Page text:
Ursula Raney demonstrated the art of needle felt sculpture in the reading room of the Salmo Public Library Monday afternoon. The artisan is currently working on a collection of seasonal dolls using natural wool fibres and bits of foliage as inspiration.

Ursula Raney demonstrated the art of needle felt sculpture in the reading room of the Salmo Public Library Monday afternoon. The artisan is currently working on a collection of seasonal dolls using natural wool fibres and bits of foliage as inspiration.

Dolls bring nature to life

A sample of Raney’s needle felt sculpting is currently on display in the Salmo library.

As the season changes so will the face of a local artist’s work titled “Nature as a Doll.”

Ursula Raney, an Erie-based artisan, is a recipient of the 2014 Columbia Basin Trust grant for arts and is sculpting her $1,530 award into four unique dolls that will reflect the magic of winter, spring, summer and fall in the West Kootenay.

“I really like fashion and design, and the spirit of nature and fairy tales,” she explained. “Through exploring different forms of doll making, I have a really clear idea of who my old man winter will be, but I am still thinking about my summer garden thief.”

Raney has been an artist with a needle since she first laid eyes on her grandmother’s exquisitely stitched dolls at the tender age of eight.

After refining her own sewing skills over the years, the needlecrafter weaved her fibre-based abilities into making dolls using needle felt sculpture. Needle felting is a practice that uses notched needles to sculpt un-spun wool into three-dimensional objects through the process of “jabbing” fibres into a densely matted shape or form.

Raney combines needle felting with her talent to anthropomorphize, or “see” faces and human forms in nature and develops the dolls using natural wool fibres and foliage from the woods around her rural home.

“I use materials from nature and blends of wool in the process to form the dolls,” explained Raney. “Sometimes I will see a piece of root or stick that reminds me of something and I work with that along with coloured thread and yarns” she said. “I also like to use fragrant herbs like orris root, to capture the different scents of each season.”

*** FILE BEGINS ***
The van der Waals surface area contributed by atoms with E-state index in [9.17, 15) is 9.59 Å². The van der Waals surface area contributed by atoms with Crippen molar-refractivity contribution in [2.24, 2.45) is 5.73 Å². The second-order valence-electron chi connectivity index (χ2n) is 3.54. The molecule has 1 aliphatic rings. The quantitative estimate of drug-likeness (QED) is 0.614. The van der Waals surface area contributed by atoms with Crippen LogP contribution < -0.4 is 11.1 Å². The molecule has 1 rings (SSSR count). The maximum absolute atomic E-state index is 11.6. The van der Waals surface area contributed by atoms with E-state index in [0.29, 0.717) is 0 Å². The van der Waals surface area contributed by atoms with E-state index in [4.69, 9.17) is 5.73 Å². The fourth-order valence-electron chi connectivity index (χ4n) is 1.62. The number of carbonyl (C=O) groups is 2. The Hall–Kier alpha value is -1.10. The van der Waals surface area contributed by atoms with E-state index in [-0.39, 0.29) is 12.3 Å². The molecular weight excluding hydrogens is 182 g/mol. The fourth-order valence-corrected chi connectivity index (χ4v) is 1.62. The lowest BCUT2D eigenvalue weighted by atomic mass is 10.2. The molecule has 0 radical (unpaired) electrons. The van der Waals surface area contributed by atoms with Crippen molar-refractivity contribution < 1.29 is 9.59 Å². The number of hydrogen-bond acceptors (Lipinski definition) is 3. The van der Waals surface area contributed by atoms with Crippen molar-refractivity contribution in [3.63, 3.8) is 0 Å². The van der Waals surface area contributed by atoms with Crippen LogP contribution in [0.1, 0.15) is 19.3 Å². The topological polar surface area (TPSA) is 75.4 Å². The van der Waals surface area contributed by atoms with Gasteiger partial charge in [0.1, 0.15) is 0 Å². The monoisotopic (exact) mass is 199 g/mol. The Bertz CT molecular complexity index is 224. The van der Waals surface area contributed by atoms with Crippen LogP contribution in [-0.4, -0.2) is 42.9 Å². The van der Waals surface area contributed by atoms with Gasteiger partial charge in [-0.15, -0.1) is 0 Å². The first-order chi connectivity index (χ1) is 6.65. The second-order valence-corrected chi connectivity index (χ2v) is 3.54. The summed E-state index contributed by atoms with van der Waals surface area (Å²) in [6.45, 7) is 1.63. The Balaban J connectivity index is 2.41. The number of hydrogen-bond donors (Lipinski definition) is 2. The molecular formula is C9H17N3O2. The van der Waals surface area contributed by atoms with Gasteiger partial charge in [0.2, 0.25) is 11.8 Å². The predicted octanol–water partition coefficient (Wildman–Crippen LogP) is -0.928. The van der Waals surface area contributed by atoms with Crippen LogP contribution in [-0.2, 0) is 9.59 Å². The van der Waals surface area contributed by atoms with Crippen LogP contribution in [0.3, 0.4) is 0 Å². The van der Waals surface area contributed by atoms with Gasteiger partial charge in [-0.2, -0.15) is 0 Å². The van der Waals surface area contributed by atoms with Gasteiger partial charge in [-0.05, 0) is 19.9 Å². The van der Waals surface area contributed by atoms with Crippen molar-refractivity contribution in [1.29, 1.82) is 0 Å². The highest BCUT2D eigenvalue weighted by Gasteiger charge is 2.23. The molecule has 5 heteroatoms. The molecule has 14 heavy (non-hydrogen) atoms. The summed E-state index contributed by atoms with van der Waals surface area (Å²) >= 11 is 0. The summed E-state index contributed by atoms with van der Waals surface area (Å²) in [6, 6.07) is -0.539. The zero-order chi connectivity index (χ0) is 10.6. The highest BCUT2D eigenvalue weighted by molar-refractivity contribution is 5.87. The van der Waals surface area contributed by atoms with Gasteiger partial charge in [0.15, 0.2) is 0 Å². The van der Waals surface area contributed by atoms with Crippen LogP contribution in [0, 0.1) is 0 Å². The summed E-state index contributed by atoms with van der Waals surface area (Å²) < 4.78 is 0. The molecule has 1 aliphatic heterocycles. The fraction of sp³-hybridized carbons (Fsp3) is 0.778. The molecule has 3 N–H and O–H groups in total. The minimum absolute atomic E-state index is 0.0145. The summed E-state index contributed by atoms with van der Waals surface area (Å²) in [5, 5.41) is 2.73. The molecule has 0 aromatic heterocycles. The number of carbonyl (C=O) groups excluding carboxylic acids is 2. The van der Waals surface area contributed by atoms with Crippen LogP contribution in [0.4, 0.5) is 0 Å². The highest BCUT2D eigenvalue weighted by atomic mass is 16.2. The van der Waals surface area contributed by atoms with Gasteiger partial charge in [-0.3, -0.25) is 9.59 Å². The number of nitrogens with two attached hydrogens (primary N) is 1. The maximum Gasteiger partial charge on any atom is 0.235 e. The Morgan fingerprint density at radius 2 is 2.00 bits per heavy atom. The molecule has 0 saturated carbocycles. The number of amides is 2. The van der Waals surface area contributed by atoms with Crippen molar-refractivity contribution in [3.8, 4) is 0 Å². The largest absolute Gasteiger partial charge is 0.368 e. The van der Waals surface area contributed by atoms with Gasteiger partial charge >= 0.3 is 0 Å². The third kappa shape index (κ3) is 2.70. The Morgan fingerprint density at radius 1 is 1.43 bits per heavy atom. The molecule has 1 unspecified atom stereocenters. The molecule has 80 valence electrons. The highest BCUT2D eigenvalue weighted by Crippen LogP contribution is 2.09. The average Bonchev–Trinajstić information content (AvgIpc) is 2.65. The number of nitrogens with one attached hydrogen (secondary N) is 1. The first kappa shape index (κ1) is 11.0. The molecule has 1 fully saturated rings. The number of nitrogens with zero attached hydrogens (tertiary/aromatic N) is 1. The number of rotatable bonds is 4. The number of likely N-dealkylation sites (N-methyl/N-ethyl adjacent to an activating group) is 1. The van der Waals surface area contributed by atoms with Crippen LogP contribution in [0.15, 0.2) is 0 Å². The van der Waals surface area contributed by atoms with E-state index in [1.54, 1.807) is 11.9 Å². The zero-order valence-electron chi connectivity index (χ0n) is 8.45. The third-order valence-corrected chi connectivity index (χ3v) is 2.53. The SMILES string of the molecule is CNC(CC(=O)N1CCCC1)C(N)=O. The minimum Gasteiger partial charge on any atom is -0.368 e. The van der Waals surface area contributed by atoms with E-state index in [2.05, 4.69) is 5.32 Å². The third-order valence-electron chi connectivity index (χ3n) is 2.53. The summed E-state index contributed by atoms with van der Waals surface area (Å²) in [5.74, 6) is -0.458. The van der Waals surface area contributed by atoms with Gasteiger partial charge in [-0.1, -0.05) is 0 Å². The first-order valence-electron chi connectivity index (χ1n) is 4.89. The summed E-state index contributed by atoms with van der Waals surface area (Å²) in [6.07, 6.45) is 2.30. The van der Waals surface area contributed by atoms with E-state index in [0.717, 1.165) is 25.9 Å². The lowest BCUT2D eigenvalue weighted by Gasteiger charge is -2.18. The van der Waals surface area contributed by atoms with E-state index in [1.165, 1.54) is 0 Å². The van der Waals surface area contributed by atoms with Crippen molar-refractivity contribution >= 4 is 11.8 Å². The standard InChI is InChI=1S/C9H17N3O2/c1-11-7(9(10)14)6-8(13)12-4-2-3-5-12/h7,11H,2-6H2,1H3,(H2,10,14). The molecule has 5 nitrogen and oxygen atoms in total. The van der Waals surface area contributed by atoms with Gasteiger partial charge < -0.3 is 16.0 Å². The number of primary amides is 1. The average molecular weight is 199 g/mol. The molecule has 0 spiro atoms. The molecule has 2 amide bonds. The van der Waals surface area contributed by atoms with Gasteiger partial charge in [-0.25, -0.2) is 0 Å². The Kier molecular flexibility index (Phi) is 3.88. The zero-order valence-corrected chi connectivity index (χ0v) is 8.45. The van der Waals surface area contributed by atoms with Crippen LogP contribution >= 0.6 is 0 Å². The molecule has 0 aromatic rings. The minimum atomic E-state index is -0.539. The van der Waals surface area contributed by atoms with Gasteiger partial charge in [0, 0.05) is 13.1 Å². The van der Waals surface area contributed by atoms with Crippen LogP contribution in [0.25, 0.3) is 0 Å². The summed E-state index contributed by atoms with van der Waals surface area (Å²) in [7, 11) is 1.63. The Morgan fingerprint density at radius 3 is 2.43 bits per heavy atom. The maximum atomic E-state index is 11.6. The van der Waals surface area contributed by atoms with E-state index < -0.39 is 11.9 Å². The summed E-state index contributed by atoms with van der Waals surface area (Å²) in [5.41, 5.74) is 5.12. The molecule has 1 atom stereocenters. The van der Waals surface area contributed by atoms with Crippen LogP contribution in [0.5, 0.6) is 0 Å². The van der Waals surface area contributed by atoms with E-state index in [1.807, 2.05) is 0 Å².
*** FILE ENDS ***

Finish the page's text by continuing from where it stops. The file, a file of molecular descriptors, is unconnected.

As the weather warms, Raney will complete the seasonal doll collection and plans to share her exhibit with the community in the reading room of the Salmo Public Library.

“A lot of people are curious about what I have been working on,” she said. “Some of the dolls are fragile with tiny bits of seasonal ephemera so I am hoping to start there and then we’ll see where they can go.”

A sample of Raney’s soft precision in doll making is “Mermaid #1,” a doll currently on display in the village’s library as part of the Salmo and District Art Council’s gallery called “We Heart Art” Volume II, which is a showcase and sale of local work that opened just in time for Valentine’s Day.

This is the second year the arts council held the event to support artists living in the West Kootenay including its district from Erie to Salmo and the Ymir to Nelway area.

“The show is to promote awareness for the arts and support the art community as a whole,” explained Raney. “February is typically a difficult time of year for visual artists,” she continued. “It’s a lean time and can be financially tight because it’s not a peak season.”

This year’s opening reception was well attended with several artists selling one-of-a kind pieces that have since been replaced with modestly priced works from the council’s open studio group, available for sale until March 8.

“There is a lot of diverse work to show from artists ranging from highly educated to dabblers,” said Raney. “So far, the fundraiser has been even more successful that last year.”

Just Posted